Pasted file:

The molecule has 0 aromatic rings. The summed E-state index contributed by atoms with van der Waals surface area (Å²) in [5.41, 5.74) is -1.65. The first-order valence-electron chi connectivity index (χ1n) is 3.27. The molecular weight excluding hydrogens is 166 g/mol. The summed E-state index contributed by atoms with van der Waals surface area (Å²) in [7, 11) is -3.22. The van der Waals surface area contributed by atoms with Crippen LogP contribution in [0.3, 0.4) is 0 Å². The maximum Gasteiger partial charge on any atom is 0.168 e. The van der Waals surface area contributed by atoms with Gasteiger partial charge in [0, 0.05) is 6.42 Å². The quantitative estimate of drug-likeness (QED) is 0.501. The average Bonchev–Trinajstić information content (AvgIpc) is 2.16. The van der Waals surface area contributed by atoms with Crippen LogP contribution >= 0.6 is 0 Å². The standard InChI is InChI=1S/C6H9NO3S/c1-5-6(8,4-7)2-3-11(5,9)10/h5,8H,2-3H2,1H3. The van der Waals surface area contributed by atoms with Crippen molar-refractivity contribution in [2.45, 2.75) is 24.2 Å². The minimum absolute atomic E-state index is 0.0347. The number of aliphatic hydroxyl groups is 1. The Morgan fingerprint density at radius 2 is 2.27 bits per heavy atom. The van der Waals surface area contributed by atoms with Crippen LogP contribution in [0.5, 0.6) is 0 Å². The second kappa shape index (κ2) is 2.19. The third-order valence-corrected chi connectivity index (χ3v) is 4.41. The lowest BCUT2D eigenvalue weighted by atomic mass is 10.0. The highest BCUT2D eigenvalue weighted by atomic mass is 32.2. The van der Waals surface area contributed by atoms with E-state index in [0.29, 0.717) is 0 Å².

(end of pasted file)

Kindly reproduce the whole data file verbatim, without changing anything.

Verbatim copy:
The molecule has 0 aromatic rings. The summed E-state index contributed by atoms with van der Waals surface area (Å²) in [5.41, 5.74) is -1.65. The first-order valence-electron chi connectivity index (χ1n) is 3.27. The molecular weight excluding hydrogens is 166 g/mol. The summed E-state index contributed by atoms with van der Waals surface area (Å²) in [7, 11) is -3.22. The van der Waals surface area contributed by atoms with Crippen LogP contribution in [0.3, 0.4) is 0 Å². The maximum Gasteiger partial charge on any atom is 0.168 e. The van der Waals surface area contributed by atoms with Gasteiger partial charge in [0, 0.05) is 6.42 Å². The quantitative estimate of drug-likeness (QED) is 0.501. The average Bonchev–Trinajstić information content (AvgIpc) is 2.16. The van der Waals surface area contributed by atoms with Crippen LogP contribution >= 0.6 is 0 Å². The standard InChI is InChI=1S/C6H9NO3S/c1-5-6(8,4-7)2-3-11(5,9)10/h5,8H,2-3H2,1H3. The van der Waals surface area contributed by atoms with Crippen molar-refractivity contribution in [2.45, 2.75) is 24.2 Å². The minimum absolute atomic E-state index is 0.0347. The number of aliphatic hydroxyl groups is 1. The Morgan fingerprint density at radius 2 is 2.27 bits per heavy atom. The van der Waals surface area contributed by atoms with Crippen LogP contribution in [0.5, 0.6) is 0 Å². The second kappa shape index (κ2) is 2.19. The third-order valence-corrected chi connectivity index (χ3v) is 4.41. The lowest BCUT2D eigenvalue weighted by atomic mass is 10.0. The highest BCUT2D eigenvalue weighted by atomic mass is 32.2. The van der Waals surface area contributed by atoms with E-state index in [0.29, 0.717) is 0 Å².